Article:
Should the liberals try to form a minority gov?

The rules of parliamentary government are pretty clear.  The house can be controlled by any party that is capable of getting the majority support of the house and not simply the party that has the most seats.  So it is more than a passing curiosity why the liberals have not publicly talked about forming the government.  Given there are not any legal barriers to this possibility it begs for some speculation on the political barriers.  I can think of three reasons.

The first was raised by Darwin O’Connor over at the the PEF blog: the liberals are leaderless.

[The Liberals] have the power to take over the government. I expect the other opposition parties would cooperate. They just have to sort themselves out and place the good of Canada ahead of their petty leadership problems.

To which I responded that there was also significant acrimony between the three parties on the center left.  The Bloc and the liberals are almost mortal enemies and the relationship between the NDP and the Liberals is almost as bad.  Liberals love to argue that the NDP is incapable of leadership at the federal level.  So it is not in their interest to form a coalition with the NDP in which the NDP would have to be given some key Cabinet posts.

The recent dropping of the provincial writ in Quebec adds a further wrinkle.  The Charest is arguing that he must have a majority in tough economic times.  If the federal liberals were to publicly inquire about the possibility of a grand center left coalition at the federal level they would be explicitly undercutting federalist forces inside Quebec.   For it would be hard to argue that a minority / coalition government was fine for the federal government but not good enough for Quebec.

Thus given the bad political blood between the three parties, a leaderless liberal party, and the election in Quebec I think it is safe to say that even the possibility of grand center left coalition will have to wait until after the Quebec election and after the Liberal leadership convention in may 2009.  So for the next 7 months it is a basically a conservative majority.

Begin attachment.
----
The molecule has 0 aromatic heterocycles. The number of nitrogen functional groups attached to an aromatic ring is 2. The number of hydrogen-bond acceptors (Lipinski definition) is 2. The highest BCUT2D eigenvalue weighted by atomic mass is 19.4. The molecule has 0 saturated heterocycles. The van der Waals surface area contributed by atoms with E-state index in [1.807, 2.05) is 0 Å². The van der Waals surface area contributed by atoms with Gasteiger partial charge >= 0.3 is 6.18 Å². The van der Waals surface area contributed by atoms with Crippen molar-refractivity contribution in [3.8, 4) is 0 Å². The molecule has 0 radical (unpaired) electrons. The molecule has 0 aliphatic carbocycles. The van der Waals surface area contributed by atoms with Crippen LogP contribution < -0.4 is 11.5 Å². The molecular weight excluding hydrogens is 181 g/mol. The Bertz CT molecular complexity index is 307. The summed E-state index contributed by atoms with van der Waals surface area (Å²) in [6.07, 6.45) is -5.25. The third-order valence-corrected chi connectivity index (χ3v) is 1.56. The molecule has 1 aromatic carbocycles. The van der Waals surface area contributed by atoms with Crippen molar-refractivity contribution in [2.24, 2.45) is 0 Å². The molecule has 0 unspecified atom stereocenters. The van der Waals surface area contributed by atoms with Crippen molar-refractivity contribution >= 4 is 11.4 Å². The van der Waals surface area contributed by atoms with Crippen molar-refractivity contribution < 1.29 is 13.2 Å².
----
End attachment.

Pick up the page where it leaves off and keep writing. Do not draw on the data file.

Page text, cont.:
But even then there is all that bad blood.

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8 thoughts on “Should the liberals try to form a minority gov?

  1. Frankly these are all petty reason.

    “Charest is arguing that he must have a majority in tough economic times.” I don’t think this argument will go any further then it did for the federal Conservatives.

    For the good of the country the Liberals should act. For party whose reason d’etre is to take party, they should have too much trouble making the necessary compromises.

  2. I do not think we fundamentally disagree it just that I think petty often drives politics. But I would ask you this: What is the fundamental difference between the Cons and the Liberals? Is it really on economic policy? My answer would be that economic policy is where there is the least difference except that Dion wanted to smuggle in a flat tax under the guise of a carbon tax and oddly the Cons were against it. So just what is that we hope a liberal minority would do different that a Con minority?

  3. I suspect people (mainly small-l liberals) are remembering the socially progressive side of the Liberal Party, comparing it to the social policies and ideology of the Conservatives and, quite rightly, finding it wanting (ie the Conservatives are not enacting social legislation “for the good of the country” but “selfishly” “for ideological reasons”; interesting how liberalism sees itself as normal, no?). They tend to ignore or elide the economic aspects of liberalism.

  4. I think a willingness to deal with climate change is a big enough difference to justify supporting the Liberal over the Conservatives.

    I admit the difference between a Conservative majority and a Liberal majority may not be big, but we a talking about the difference between a unchallenged Conservative minority and a Liberal minority needing NDP and Bloc support. The NDP was able to influence the Liberals positively before. They could do it again.

  5. For all that it’d be nice to see the Bloc do something against the Tories, I’d be surprised if they did: what, seriously, do they care if English Canada’s parliament gets uglier as it moves rightward? It’s one more reason for seperation.

  6. Not to mention the fact that the Bloc (sovereigntists) represents a huge ideological cross section with nationalism being the only common denominator. Ever wonder why Duceppe pledged zero deficits during the election? It was direct pandering to the republican (in the non-American sense of the word) wing of the nationalist camp which is a large chunk of the nationalist base.

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